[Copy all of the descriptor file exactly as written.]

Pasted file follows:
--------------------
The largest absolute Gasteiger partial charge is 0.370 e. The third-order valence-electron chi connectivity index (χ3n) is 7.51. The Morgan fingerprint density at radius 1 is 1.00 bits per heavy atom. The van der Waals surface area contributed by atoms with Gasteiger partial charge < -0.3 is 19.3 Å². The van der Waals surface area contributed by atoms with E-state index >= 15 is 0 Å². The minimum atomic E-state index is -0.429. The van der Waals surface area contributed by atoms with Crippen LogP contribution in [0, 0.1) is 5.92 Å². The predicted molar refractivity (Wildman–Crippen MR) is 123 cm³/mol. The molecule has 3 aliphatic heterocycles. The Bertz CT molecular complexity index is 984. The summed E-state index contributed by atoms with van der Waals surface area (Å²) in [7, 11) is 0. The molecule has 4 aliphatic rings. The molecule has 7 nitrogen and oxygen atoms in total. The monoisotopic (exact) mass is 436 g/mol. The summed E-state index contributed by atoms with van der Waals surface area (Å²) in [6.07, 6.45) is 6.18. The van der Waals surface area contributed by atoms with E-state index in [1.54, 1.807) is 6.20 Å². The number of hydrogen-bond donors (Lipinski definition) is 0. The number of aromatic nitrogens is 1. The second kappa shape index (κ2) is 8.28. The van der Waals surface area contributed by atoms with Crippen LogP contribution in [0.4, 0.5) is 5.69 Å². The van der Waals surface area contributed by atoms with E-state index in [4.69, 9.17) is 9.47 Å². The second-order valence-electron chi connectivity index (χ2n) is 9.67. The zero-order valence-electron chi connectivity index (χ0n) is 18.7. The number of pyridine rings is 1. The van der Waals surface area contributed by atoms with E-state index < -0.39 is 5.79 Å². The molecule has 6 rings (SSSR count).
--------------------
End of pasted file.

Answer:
The largest absolute Gasteiger partial charge is 0.370 e. The third-order valence-electron chi connectivity index (χ3n) is 7.51. The Morgan fingerprint density at radius 1 is 1.00 bits per heavy atom. The van der Waals surface area contributed by atoms with Gasteiger partial charge < -0.3 is 19.3 Å². The van der Waals surface area contributed by atoms with E-state index >= 15 is 0 Å². The minimum atomic E-state index is -0.429. The van der Waals surface area contributed by atoms with Crippen LogP contribution in [0, 0.1) is 5.92 Å². The predicted molar refractivity (Wildman–Crippen MR) is 123 cm³/mol. The molecule has 3 aliphatic heterocycles. The Bertz CT molecular complexity index is 984. The summed E-state index contributed by atoms with van der Waals surface area (Å²) in [7, 11) is 0. The molecule has 4 aliphatic rings. The molecule has 7 nitrogen and oxygen atoms in total. The monoisotopic (exact) mass is 436 g/mol. The summed E-state index contributed by atoms with van der Waals surface area (Å²) in [6.07, 6.45) is 6.18. The van der Waals surface area contributed by atoms with E-state index in [1.54, 1.807) is 6.20 Å². The number of hydrogen-bond donors (Lipinski definition) is 0. The number of aromatic nitrogens is 1. The second kappa shape index (κ2) is 8.28. The van der Waals surface area contributed by atoms with Crippen LogP contribution in [0.4, 0.5) is 5.69 Å². The van der Waals surface area contributed by atoms with E-state index in [4.69, 9.17) is 9.47 Å². The second-order valence-electron chi connectivity index (χ2n) is 9.67. The zero-order valence-electron chi connectivity index (χ0n) is 18.7. The number of pyridine rings is 1. The van der Waals surface area contributed by atoms with E-state index < -0.39 is 5.79 Å². The molecule has 6 rings (SSSR count).